Inspired by BlackBerry, Gizmodo commissioned former staff writer Adam Frucci to relay his boldest experience, and here it is. Read his original, continent-spanning essay below to discover how chicken gizzards and the universal language of sake turned into an experience that altered the course of his life.
When I was working at Gizmodo in 2007, an opportunity arose for me to go on a press junket to a factory in Seoul. The company in question offered to pay my way, but as that was against company policy, Gawker footed the bill for me to fly to South Korea, connecting in Tokyo.
Long story short, the trip to the factory fell through about a week before I was due to leave. I could have just stayed home, but it was too late to cancel the tickets and get any sort of refund. So since the money was being spent anyways, we decided that I would go but skip the connecting flight to Korea and just stay in Japan. By myself. For two weeks. It was a total last-minute scrambled plan, a little terrifying, and the absolute best thing that could have possibly happened.
I don't know a lick of Japanese—well, I know how to say "thank you," thanks to Styx, and how to say "chef's choice," thanks to fancy New York sushi restaurants. Both ended up coming in handy, but other than that, I was tossed into the land of the rising sun without much prep.
One of the best things about traveling alone in a foreign country is that it forces you to really interact with the people there; you can't hide behind your English-speaking travel companion. So I found myself wandering around Kyoto late at night, hungry, trying to figure out just what the hell I was going to do for food. This led me to a restaurant that was essentially a bar with eight seats with a guy working a grill behind it. Two guys in suits were smoking cigarettes at one end of it, and that was about it. I sat down, said "omakase" ("chef's choice"), and received a six-course dinner without being able to speak a word to the chef/server other than my order of whatever the hell he wanted to serve me. That ended up being some stuff that I was familiar with—chicken yakitori—and some things I was, well, less familiar with—raw chicken gizzards. But hey, when you don't know how to say "no thanks, I don't want to get food poisoning by myself in a country where I don't speak the language," you have to just embrace it. And you know what? Those raw chicken gizzards were pretty damn good.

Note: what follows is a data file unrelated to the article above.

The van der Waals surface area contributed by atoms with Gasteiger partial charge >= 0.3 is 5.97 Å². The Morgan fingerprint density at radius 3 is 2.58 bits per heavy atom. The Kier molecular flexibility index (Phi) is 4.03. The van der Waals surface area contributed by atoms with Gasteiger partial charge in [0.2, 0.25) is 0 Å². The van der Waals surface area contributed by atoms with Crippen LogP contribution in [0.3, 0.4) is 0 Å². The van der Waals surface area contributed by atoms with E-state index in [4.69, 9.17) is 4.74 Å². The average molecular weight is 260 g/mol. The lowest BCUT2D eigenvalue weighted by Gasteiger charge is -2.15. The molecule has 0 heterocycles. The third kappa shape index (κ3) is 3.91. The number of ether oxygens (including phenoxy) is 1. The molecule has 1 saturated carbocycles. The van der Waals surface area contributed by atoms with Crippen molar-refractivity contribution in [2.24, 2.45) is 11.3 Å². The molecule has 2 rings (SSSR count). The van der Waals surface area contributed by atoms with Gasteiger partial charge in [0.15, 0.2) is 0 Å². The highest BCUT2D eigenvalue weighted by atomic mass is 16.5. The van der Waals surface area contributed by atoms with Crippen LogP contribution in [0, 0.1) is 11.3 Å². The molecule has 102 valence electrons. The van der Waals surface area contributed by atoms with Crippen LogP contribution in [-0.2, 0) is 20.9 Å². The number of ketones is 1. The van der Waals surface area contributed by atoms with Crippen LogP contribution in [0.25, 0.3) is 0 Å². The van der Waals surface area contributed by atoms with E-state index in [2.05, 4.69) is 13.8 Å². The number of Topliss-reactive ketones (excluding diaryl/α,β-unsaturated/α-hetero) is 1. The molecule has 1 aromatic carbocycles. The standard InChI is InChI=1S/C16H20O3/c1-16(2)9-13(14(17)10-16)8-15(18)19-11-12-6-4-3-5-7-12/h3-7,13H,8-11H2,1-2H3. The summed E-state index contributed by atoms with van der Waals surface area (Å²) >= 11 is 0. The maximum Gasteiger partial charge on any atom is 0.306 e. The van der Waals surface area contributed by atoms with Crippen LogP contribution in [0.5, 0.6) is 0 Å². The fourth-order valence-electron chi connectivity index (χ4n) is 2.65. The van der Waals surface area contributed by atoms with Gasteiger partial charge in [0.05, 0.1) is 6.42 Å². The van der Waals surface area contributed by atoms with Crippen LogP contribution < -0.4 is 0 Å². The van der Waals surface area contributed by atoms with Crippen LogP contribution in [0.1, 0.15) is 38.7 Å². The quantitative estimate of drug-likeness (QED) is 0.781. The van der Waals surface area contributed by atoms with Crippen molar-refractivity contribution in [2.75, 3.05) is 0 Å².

And also not the weirdest/grossest-sounding thing I ate! Due to the solo nature of my trip, I reached out to the folks that run Gizmodo Japan, and they were nice enough to meet up with me, give me a tour of the Akihabara electronics district, and then take me out for a few drinks and feed me food I never in a million years thought I would eat. Like river eel and egg casserole or raw horsemeat sashimi. Don't judge me, but I ordered seconds of the horse.
Of course, there was more to hanging out in Japan on the company dime than eating animals beloved by tween girls. I also went to some of Japan's most famous temples in Kyoto, which seem specially suited for the kind of quiet, slow wandering that solo travel encourages. Less conducive to such contemplative endeavors was chain-smoking vending-machine-purchased Seven Stars while becoming obsessed with a strange, drum-based arcade game that I kept finding all over Tokyo. It was an arcade game with a gigantic drum for a controller, which is all you really need to know about it. The fact that America still doesn't have these things all over the place is proof that we're a culture in decline. Then there was the skyscraper-tall Ferris wheel with the transparent-floored cars. And the Japanese-game-show-themed indoor theme park in which I embarrassed myself by failing at some feats of strength in front of the girl running the thing, who couldn't stop laughing at me and, I assume, insulting me and my waifish arms in Japanese. And, of course, getting lost in that incredible subway system, which was an adventure in itself.
Going to a factory in Korea with a bunch of other American nerds would have been fine, sure. We would have been taken care of, shown around, provided with food and tours and the sorts of things designed to make ignorant, English-speaking Americans such as ourselves feel comfortable in a foreign land. But to go to a country you're not too familiar with, not speaking a lick of the language, and figure it out as you go? It's much scarier in theory than it is in practice, and pushing through that apprehension gifted me with two of the best, most exciting weeks of my life.
But really: thank god those raw gizzards didn't kill me, right?
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Adam Frucci is the editor of Splitsider, a blog about comedy. He will happily travel anywhere if someone wants to foot the bill.